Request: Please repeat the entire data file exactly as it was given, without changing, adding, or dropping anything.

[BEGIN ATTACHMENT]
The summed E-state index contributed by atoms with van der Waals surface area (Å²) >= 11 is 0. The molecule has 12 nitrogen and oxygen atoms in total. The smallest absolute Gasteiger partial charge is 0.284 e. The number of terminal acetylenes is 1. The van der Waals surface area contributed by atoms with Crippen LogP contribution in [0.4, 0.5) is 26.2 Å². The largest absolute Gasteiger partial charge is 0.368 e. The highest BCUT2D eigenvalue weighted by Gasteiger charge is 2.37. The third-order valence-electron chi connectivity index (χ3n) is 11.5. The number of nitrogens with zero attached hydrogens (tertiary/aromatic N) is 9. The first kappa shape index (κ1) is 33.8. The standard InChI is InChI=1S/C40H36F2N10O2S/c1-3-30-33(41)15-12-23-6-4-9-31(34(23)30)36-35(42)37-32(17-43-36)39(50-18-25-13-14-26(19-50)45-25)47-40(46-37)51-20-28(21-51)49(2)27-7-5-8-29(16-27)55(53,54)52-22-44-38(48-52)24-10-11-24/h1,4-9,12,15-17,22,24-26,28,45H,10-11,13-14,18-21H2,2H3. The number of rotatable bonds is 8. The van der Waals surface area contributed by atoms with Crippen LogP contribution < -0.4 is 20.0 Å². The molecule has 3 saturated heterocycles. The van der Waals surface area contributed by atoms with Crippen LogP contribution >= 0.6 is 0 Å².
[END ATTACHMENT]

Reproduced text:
The summed E-state index contributed by atoms with van der Waals surface area (Å²) >= 11 is 0. The molecule has 12 nitrogen and oxygen atoms in total. The smallest absolute Gasteiger partial charge is 0.284 e. The number of terminal acetylenes is 1. The van der Waals surface area contributed by atoms with Crippen LogP contribution in [0.4, 0.5) is 26.2 Å². The largest absolute Gasteiger partial charge is 0.368 e. The highest BCUT2D eigenvalue weighted by Gasteiger charge is 2.37. The third-order valence-electron chi connectivity index (χ3n) is 11.5. The number of nitrogens with zero attached hydrogens (tertiary/aromatic N) is 9. The first kappa shape index (κ1) is 33.8. The standard InChI is InChI=1S/C40H36F2N10O2S/c1-3-30-33(41)15-12-23-6-4-9-31(34(23)30)36-35(42)37-32(17-43-36)39(50-18-25-13-14-26(19-50)45-25)47-40(46-37)51-20-28(21-51)49(2)27-7-5-8-29(16-27)55(53,54)52-22-44-38(48-52)24-10-11-24/h1,4-9,12,15-17,22,24-26,28,45H,10-11,13-14,18-21H2,2H3. The number of rotatable bonds is 8. The van der Waals surface area contributed by atoms with Crippen LogP contribution < -0.4 is 20.0 Å². The molecule has 3 saturated heterocycles. The van der Waals surface area contributed by atoms with Crippen LogP contribution >= 0.6 is 0 Å².